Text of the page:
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Behind the Headlines: U.S. Jews Try to Get Accustomed to the Idea of a Divided Jerusalem

August 2, 2000
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Ever since the 1967 Six-Day War, when Israeli forces captured eastern Jerusalem, North American Jews have generally echoed the mantra of an “eternal and undivided” Jerusalem. But with compromises on the status of Jerusalem dangled at Camp David, all that may dramatically change.

Many segments of the community were and continue to be in “extreme shock and disappointment” — in the words of Mandell Ganchrow, president of the Orthodox Union — that Jerusalem is suddenly on the table.

But if Israeli Prime Minister Ehud Barak can convince most Israelis that such concessions will bring peace, some observers and polling data suggest that most Diaspora Jews can be assuaged as well.

After all, American Jewish leaders and the Jewish community at large have stated time and again that the terms of any peace deal are up to Israel, and Israelis alone, to decide.

“If Israelis indicate some sort of willingness to share Jerusalem, it’s hard to imagine that that wouldn’t also become the dominant attitude among American Jews,” said Jerome Segal, a research scholar at the University of Maryland’s Center of International and Security Studies.

According to reports that emerged after the failure of the Camp David summit, Barak displayed a willingness to accept an American proposal calling for Israel to transfer parts of Jerusalem — including some religious sites and predominantly Arab neighborhoods — to Palestinian sovereignty.

Regarding American Jewry’s attitude toward Jerusalem, Segal discounted as “irrelevant” polls such as those conducted over the past decade by the American Jewish Committee that showed a majority consistently opposed to any compromise on Jerusalem’s status.

“We’ve had a staggering change in the realities,” said Segal, who is currently in Israel lobbying for “divine sovereignty” over Jerusalem, where neither Israelis nor Palestinians claim ownership of the city, but share administrative duties.

“Nobody would have believed even a month ago that there would have been a proposal to divide the Old City.”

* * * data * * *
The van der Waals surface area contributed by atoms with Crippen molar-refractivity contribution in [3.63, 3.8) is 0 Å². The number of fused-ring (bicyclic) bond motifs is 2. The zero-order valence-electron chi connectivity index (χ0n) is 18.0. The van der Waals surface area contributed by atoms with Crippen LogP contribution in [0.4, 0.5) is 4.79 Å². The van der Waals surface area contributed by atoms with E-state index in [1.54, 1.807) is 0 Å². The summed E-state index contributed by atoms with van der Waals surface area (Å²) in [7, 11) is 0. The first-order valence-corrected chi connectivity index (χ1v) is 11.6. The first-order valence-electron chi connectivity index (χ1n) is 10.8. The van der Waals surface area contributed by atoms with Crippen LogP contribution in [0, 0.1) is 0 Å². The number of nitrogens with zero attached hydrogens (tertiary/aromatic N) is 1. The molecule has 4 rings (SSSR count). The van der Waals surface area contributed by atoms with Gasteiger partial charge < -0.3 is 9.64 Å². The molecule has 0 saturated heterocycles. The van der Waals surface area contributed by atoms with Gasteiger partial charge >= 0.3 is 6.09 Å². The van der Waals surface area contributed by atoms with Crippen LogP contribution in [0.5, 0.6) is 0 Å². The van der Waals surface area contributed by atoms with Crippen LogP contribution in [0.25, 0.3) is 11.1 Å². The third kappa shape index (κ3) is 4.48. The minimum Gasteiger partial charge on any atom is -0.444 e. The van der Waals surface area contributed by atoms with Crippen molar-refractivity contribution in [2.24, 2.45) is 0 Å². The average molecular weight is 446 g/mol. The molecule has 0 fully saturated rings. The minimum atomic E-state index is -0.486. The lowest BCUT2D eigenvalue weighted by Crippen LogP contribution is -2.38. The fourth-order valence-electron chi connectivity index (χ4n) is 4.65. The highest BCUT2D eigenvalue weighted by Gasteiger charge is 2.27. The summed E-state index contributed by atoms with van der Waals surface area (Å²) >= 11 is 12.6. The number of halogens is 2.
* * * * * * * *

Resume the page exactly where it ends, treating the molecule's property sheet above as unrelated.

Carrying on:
In the AJCommittee polls, those most strenuously opposed to compromise were more religious Jews, or those who feel most connected with Israel.

In the past two years, however, there have already been signs of a shift in American Jewish opinion.

While the AJCommittee polls throughout the 1990s indicated that just one-third of American Jews would accept a change in Jerusalem’s status, by May 1999 the figure had risen to 42 percent.

The rise may have been because as an earlier deadline for a peace deal approached in September 1999, and more Israeli media, think tanks and politicians openly discussed how to resolve the conflict with the Palestinians, “it dawned on” more American Jews that loss of part of the holy city might be necessary, said Kenneth Bandler, spokesman for the AJCommittee.

And in January, Segal, who is also president of the Jewish Peace Lobby and author of the recently published “Negotiating Jerusalem,” published a statement signed by 314 American rabbis that called for Jerusalem to be shared.

The statement was met with an avalanche of criticism, especially from the leading U.S. Conservative and Orthodox rabbinical groups.

The AJCommittee has not yet conducted its poll this year, nor have there been surveys of Jewish reaction in light of the Camp David summit.

However, with Barak having broached the de facto division of Jerusalem — traditionally a taboo “third rail” of Israeli politics — and the entire Israeli media now weighing in on the issue, some observers believe the process of conditioning Jewish public opinion is under way.

Not so, said Malcolm Hoenlein, executive vice chairman of the Conference of Presidents of Major American Jewish Organizations.

“I don’t think this sacred cow has been slaughtered,” Hoenlein said.

“The principle remains the same: No compromise on the sovereignty or unity of Jerusalem. The feeling and commitment to the unity of Jerusalem as capital of Israel remains undiminished. There may be some redefinition” in administrative issues, “but it has nothing to do with the sovereignty of Israel over Jerusalem, or its status as the capital of Israel.”

Clearly, no change to that would come about without at least symbolic resistance from many corners of American Jewry.

“For us, it’s not just rhetoric when we say that Jerusalem must remain the undivided capital of Israel,” said the O.U.’s Ganchrow.

“Contrary to any other Israeli security policy, when it comes to Jerusalem, while we don’t have the ability to impose our will, every Jew in the world has a right to an opinion.”

“If I really believed that at the end of the day, a settlement that included concessions on Jerusalem would lead to a true peace, where Palestinians accept Jews like cousins and preach love for Jews in their schools and Arafat includes a Jewish Jerusalem on the map behind his desk, then I would accept it.”

“But I don’t believe Arafat is sincere, or that there will be a real peace.”


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